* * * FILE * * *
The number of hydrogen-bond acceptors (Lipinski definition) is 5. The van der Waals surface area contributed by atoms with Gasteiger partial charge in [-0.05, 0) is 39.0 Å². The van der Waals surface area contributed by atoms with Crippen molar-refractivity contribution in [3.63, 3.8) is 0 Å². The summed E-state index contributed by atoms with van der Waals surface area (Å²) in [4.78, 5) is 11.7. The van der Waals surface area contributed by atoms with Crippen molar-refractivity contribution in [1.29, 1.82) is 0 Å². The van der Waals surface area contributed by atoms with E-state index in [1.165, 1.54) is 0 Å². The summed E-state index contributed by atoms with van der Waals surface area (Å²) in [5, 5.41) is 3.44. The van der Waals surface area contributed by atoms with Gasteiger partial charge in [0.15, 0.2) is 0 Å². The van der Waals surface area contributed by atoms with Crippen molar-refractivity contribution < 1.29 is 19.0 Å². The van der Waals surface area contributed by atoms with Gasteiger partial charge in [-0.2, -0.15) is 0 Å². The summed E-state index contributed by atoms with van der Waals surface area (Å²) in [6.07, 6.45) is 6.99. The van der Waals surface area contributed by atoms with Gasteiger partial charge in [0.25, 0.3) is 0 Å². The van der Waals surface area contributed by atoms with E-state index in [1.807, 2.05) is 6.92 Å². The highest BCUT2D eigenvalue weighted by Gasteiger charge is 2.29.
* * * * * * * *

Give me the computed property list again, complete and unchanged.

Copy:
The number of hydrogen-bond acceptors (Lipinski definition) is 5. The van der Waals surface area contributed by atoms with Gasteiger partial charge in [-0.05, 0) is 39.0 Å². The van der Waals surface area contributed by atoms with Crippen molar-refractivity contribution in [3.63, 3.8) is 0 Å². The summed E-state index contributed by atoms with van der Waals surface area (Å²) in [4.78, 5) is 11.7. The van der Waals surface area contributed by atoms with Crippen molar-refractivity contribution in [1.29, 1.82) is 0 Å². The van der Waals surface area contributed by atoms with E-state index in [1.165, 1.54) is 0 Å². The summed E-state index contributed by atoms with van der Waals surface area (Å²) in [5, 5.41) is 3.44. The van der Waals surface area contributed by atoms with Gasteiger partial charge in [0.15, 0.2) is 0 Å². The van der Waals surface area contributed by atoms with Crippen molar-refractivity contribution < 1.29 is 19.0 Å². The van der Waals surface area contributed by atoms with Gasteiger partial charge in [-0.2, -0.15) is 0 Å². The summed E-state index contributed by atoms with van der Waals surface area (Å²) in [6.07, 6.45) is 6.99. The van der Waals surface area contributed by atoms with Gasteiger partial charge in [0.25, 0.3) is 0 Å². The van der Waals surface area contributed by atoms with E-state index in [1.807, 2.05) is 6.92 Å². The highest BCUT2D eigenvalue weighted by Gasteiger charge is 2.29.